You can't 'fix' your partner. You can tell him how you're feeling. You can ask for things to change. But ultimately that is all in his court. You can gently suggest counselling, or couples counselling, but he needs to take that on for himself. It's like trying to force someone to quit smoking - it won't work until they make the decision for themself.

    You can make decisions for yourself, though. If you have time or money to, I would suggest seeing a counsellor for yourself. This will help clarify your thinking and your counsellor should validate your feelings in a way that perhaps your partner is not.

    It's lovely that you want to help your partner. But I would gently suggest you focus on you and your children first, as he does not seem open to your help.

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    This has only just started and we have been together for 10 years in Nov. But feel he resents me I don't drive and he hates that, along with the second baby, both our kids happened whilst taking the pill.

    He used to be a funny, relaxed playful dad and really affectionate with me. Now we are lucky to cuddle on the couch during a movie or a kiss goodnight (which feels like he is trying to break a speed record as it gets faster and more like a peck)

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    Is it possible that your husband has PND? Fathers can also develop PND, I think you should focus on getting to the bottom of his issues and then go from there.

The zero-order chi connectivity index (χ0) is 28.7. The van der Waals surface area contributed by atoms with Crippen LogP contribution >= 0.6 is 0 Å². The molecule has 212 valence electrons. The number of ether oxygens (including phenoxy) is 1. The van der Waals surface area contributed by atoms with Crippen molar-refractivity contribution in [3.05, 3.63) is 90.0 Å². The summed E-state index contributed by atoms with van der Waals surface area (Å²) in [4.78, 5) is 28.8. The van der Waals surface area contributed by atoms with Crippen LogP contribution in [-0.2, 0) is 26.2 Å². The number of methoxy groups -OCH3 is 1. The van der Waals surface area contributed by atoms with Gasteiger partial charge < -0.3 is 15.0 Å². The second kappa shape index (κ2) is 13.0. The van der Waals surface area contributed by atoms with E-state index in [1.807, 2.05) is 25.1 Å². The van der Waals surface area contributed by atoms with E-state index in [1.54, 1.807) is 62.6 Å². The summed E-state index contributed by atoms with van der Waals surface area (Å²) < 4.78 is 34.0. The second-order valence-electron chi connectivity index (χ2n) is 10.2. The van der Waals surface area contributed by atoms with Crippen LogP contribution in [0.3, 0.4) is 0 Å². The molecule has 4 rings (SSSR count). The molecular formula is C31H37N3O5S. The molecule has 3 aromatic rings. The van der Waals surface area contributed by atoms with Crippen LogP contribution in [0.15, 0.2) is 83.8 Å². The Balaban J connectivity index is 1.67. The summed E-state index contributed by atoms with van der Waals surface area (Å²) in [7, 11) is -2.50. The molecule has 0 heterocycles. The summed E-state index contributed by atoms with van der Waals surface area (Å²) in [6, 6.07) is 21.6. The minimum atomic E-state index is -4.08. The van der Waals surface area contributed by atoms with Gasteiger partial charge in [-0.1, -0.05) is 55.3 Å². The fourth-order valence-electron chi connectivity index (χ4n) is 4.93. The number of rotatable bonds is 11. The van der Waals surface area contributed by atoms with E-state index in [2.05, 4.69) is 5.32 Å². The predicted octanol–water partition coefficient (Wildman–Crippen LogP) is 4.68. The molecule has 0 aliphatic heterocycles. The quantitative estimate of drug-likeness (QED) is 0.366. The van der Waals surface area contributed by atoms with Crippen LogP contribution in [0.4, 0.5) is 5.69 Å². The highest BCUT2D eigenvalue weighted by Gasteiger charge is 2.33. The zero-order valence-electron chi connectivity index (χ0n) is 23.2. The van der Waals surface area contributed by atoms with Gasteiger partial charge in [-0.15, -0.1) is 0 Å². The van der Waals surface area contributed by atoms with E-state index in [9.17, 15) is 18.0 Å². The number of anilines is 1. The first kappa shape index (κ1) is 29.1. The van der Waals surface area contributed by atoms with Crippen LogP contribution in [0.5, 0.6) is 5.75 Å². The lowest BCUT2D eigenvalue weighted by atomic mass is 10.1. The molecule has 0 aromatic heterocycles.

Have you sat down and had a conversation with him about how he is feeling and what is causing him to act this way?

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    wktz  (15-06-2014)

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    Because you have been together so long and this is untypical behaviour I would probably try a more gentle approach.

    Has he got a good male friend you trust?

    If so, have a quiet word with the mate about your concerns about your hubby. Don't tell him everything that you've written here though. Just the bits about how he is stressed etc. and you are a bit worried.

    Then send him away for a night or weekend with the mate and let them talk it through.

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    Quote Originally Posted by baby4us View Post
    Because you have been together so long and this is untypical behaviour I would probably try a more gentle approach.

    Has he got a good male friend you trust?

    If so, have a quiet word with the mate about your concerns about your hubby. Don't tell him everything that you've written here though. Just the bits about how he is stressed etc. and you are a bit worried.

    Then send him away for a night or weekend with the mate and let them talk it through.
    I second this. My DH went through a rough time at work & was very stressed - snapped at me & ignored me the rest of the time. One of his mates messaged me & asked if he was ok as he hadn't been acting himself. I wrote him a big reply about it & my concerns. His mate then organised a catch up & they had some guy talk or something which helped so much. Got DH out of his rotten state of mind.


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    To be honest, my first thought when I read this was depression. It's hard having a newborn at the best of times, and perhaps your dp is feeling the pressure of finances or work on top of everything else.